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Common Estate Planning Mistakes

Natalie Choate reviews two of the most common trust-drafting mistakes and misconceptions.

Natalie Choate, 01/11/2013

I am frequently called upon to review a trust that has been named as beneficiary of retirement benefits and comment on whether it will work for its intended purpose. Here are two of the most common trust drafting mistakes and misconceptions I encounter.

Question: The decedent's IRA is payable to a trust that doesn't even mention the "minimum distribution rules." Does this mean the trust cannot qualify for a life expectancy "stretch" payout and must take a lump sum distribution of the IRA?

Answer: Good news: The trust does not need to mention minimum distributions or retirement benefits.

A little background: In most cases the most favorable form of distribution for an inherited IRA is "annual installments over the life expectancy of the designated beneficiary." This is called the "life expectancy payout method" or the "stretch" payout. Though the life expectancy concept can apply only to an individual, the IRS allows a trust named as beneficiary of a retirement plan to qualify for the stretch payout. The trust must comply with various rules set by the IRS, including a requirement that all beneficiaries of the trust must be individuals. A trust that meets these requirements is called a "see-through trust," and can take distributions over the life expectancy of the oldest trust beneficiary.

The tests for qualifying as a see-through trust can be complicated and sometimes tough to comply with. But the tests depend on the substantive terms of the trust--not whether the trust instrument contains some magic language. A trust that meets the IRS' tests qualifies for the stretch payout even if the instrument never mentions minimum distributions or retirement benefits at all.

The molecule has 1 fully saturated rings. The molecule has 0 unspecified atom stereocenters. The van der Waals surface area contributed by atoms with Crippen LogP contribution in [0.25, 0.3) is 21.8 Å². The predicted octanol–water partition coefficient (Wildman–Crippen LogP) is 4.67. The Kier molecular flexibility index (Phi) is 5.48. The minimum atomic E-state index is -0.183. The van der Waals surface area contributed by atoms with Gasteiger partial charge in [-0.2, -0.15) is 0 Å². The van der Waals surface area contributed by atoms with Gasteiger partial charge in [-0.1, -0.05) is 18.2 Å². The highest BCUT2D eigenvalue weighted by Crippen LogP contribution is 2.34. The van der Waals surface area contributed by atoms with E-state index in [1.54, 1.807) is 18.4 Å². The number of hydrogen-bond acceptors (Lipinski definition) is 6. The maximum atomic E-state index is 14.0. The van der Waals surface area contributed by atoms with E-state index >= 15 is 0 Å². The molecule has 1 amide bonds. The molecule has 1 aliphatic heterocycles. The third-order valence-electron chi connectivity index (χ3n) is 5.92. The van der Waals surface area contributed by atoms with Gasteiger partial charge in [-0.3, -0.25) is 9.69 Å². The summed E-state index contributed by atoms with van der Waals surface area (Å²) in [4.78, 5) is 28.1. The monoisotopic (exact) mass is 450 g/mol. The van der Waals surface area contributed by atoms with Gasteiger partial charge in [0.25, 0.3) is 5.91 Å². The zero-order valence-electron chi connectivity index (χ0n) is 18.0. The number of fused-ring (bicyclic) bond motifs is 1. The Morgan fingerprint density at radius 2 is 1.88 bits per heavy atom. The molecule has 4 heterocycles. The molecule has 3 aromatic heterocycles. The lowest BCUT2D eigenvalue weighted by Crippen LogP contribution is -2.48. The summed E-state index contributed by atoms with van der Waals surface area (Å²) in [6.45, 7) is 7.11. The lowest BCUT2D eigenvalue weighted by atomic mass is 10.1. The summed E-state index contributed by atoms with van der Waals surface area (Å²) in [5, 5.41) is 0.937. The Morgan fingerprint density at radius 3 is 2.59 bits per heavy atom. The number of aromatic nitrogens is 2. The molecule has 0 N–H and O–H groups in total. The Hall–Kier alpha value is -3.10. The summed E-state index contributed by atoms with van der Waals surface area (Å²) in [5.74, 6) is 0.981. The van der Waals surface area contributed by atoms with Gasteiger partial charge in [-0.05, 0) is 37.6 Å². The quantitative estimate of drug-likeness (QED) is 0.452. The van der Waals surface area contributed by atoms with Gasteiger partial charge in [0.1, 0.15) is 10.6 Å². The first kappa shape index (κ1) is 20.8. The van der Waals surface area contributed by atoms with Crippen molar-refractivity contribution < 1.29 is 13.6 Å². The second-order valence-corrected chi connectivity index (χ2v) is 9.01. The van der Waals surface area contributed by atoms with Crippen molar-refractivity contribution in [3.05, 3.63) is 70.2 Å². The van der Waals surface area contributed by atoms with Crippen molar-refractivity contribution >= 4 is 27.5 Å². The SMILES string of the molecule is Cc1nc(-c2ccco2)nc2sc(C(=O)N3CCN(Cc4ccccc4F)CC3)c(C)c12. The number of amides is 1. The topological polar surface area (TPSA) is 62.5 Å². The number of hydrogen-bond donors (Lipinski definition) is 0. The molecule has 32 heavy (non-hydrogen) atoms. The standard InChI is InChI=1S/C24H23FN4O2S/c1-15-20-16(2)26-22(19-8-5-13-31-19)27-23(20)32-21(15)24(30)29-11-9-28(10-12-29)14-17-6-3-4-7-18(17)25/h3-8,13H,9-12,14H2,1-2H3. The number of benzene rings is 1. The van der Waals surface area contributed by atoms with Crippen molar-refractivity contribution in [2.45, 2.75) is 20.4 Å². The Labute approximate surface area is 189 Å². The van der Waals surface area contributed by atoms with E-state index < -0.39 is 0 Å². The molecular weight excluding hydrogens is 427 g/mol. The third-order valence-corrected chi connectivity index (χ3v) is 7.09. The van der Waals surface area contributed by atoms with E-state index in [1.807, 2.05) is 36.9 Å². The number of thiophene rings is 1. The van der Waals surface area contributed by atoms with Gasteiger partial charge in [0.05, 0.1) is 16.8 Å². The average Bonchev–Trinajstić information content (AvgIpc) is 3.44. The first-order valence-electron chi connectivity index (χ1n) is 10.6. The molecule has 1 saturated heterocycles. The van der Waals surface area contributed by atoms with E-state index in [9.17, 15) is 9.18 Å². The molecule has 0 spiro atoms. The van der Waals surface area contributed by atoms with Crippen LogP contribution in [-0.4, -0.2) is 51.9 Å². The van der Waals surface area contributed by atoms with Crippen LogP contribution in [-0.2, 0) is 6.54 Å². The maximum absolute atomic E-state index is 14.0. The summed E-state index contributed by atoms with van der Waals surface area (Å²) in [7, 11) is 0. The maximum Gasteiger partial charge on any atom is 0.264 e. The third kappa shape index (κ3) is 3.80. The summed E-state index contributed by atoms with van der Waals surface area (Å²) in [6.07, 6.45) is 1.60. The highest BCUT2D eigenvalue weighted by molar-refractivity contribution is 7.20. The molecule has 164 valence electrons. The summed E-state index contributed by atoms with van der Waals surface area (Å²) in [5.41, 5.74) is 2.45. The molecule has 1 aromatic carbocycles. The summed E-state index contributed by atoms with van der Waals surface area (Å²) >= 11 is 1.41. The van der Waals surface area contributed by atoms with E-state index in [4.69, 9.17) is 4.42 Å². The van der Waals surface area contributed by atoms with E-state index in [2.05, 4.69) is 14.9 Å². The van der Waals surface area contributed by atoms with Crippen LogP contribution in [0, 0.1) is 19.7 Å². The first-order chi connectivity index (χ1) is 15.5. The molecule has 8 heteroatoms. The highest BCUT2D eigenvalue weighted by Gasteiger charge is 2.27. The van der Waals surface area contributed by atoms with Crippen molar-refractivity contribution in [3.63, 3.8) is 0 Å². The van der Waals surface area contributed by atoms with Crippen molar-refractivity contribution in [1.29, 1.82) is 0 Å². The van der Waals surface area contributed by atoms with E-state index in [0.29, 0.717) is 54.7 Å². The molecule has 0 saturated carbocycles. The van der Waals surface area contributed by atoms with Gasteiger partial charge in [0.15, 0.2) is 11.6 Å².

When drafting a trust, it is usually considered advisable to mention the retirement benefits and the minimum distribution rules because this shows the grantor's intent and alerts the trustee to the requirements. But the trust may still qualify even if it does not mention those things.

Question: The decedent's IRA was left to a marital deduction trust. The trust provides that the decedent's surviving spouse receives all income of the trust for life. On the spouse's death, the principal passes to the decedent's issue then living. The trust has a provision dealing with "stub income" of the marital trust: Any income the trust receives during the surviving spouse's life that has not yet been distributed to the spouse at the time she dies must be distributed to her estate. Does that provision leaving "stub income" to the surviving spouse's estate destroy qualification of the trust as a see-through trust for minimum distribution purposes?

Answer: Yes, it does.

Natalie Choate practices law in Boston, specializing in estate planning for retirement benefits. Her book, Life and Death Planning for Retirement Benefits, is fast becoming the leading resource for professionals in this field.

The author is not an employee of Morningstar, Inc. The views expressed in this article are the author's. They do not necessarily reflect the views of Morningstar. The author is a freelance contributor to MorningstarAdvisor.com. The views expressed in this article may or may not reflect the views of Morningstar.

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